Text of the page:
Nachet Dissecting Microscope with Camera Lucida (No. 326)

Age: 1892
Made by: Nachet et Fils
Made in: Paris
Nachet et Fils
17 rue St. Severin
This is a quite rare example of the large model of Nachet's "Chamber claire loupe perfectionée", or Improved Camera Lucida magnifier. This model was introduced in the Nachet catalog of 1892 (Number 82, pp 69-70). It sold for 30 French Francs. The instrument is a dissecting microscope with a simple, plano-convex lens for the objective. The magnification is approximately 2.5x. What is interesting about this microscope is that it has an integrated "camera "lucida" optical mechanism. This consists of a Wollaston prism that when configured will join two images: the sample and a reflection of the drawing paper. The way it would work is that you would look through the prism and see both the sample as well as you're drawing paper. This would allow you to trace the object onto the paper, creating a perfect rendering of the sample. One problem was that when using Wollaston's prism white drawing paper would wash out the image of the sample. The solution was to use black drawing paper and draw with a white pencil.

The microscope body consists of an angular pillar fixed to a heavy horseshoe base. The pillar supports the stage and objective cantilever, both of which can be focused via Rack & Pinion. The rack is machined into the pillar. Just behind the objective is a locating pin for mounting the camera lucida attachment. The attachment consists of a Wollaston prism (intact) and a rectangular mirror mounted to a circular ring. The ring allows the mirror to be rotated to accommodate off-axis drawing paper. There is no mirror for illuminating the sample with this instrument. It is probable that the mirror was free-standing, as there is no mounting mechanism on the support pillar.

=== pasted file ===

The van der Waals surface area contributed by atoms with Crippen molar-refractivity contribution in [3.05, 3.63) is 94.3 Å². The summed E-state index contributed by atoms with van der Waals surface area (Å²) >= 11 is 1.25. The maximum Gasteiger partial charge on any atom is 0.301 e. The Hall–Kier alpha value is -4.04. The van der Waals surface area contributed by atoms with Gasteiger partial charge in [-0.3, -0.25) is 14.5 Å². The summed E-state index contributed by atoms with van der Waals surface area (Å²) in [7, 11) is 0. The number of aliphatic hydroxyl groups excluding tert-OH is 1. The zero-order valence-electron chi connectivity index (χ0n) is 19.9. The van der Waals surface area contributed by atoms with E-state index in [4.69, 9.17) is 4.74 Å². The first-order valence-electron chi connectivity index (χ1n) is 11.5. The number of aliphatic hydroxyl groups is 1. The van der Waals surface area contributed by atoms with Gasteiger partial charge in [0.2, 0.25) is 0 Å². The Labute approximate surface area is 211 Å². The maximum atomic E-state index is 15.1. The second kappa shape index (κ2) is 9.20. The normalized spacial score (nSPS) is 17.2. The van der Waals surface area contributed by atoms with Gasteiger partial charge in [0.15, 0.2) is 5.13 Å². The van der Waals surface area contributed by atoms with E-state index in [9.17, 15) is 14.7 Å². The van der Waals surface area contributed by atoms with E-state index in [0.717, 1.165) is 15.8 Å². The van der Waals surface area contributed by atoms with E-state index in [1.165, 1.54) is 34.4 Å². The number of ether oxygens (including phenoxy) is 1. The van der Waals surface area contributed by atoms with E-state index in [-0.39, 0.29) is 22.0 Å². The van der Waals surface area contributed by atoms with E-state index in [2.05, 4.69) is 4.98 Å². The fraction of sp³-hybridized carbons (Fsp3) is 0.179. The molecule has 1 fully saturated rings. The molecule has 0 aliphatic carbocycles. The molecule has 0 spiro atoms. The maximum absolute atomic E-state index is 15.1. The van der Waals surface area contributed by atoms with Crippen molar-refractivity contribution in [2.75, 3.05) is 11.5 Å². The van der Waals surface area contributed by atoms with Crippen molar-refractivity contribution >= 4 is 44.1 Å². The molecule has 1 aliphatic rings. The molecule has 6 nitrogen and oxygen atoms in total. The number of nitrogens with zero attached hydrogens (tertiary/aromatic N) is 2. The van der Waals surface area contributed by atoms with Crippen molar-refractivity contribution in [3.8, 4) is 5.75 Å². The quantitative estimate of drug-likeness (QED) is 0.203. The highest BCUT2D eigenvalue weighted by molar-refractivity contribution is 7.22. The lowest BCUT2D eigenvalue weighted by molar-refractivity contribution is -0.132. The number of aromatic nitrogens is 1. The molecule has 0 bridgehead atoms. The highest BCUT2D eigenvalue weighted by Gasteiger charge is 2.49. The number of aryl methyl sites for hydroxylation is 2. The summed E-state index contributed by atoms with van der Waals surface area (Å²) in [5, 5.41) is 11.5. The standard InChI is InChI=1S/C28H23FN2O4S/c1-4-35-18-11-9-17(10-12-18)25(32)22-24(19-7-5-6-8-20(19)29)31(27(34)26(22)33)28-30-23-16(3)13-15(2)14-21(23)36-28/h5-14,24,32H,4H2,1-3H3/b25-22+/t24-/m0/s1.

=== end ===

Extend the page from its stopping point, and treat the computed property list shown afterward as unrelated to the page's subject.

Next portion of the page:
The camera lucida was patented by William Hyde Wollaston in 1806. Wollaston also invented a prism that was initially used to create binocular vision microscopes and later modified by Georges Nomarski to create Differential Interference Contrast microscopy. To see variations of Wollaston's Camera Lucida see Microscopes No. 149 , 167, and 315. This microscope is stamped "460" in four different locations. This number is probably the serial number of this particular instrument. On the top of the objective cantilever is engraved "Nachet et Fils, 17 rue St Severin, Paris".

Contact: Steven Ruzin, Ph.D Director of the CNR Biological Imaging Facility
Curator of The Golub Collection
located in
Valley Life Sciences Building, Onderdonk Lobby
The University of California at Berkeley, USA
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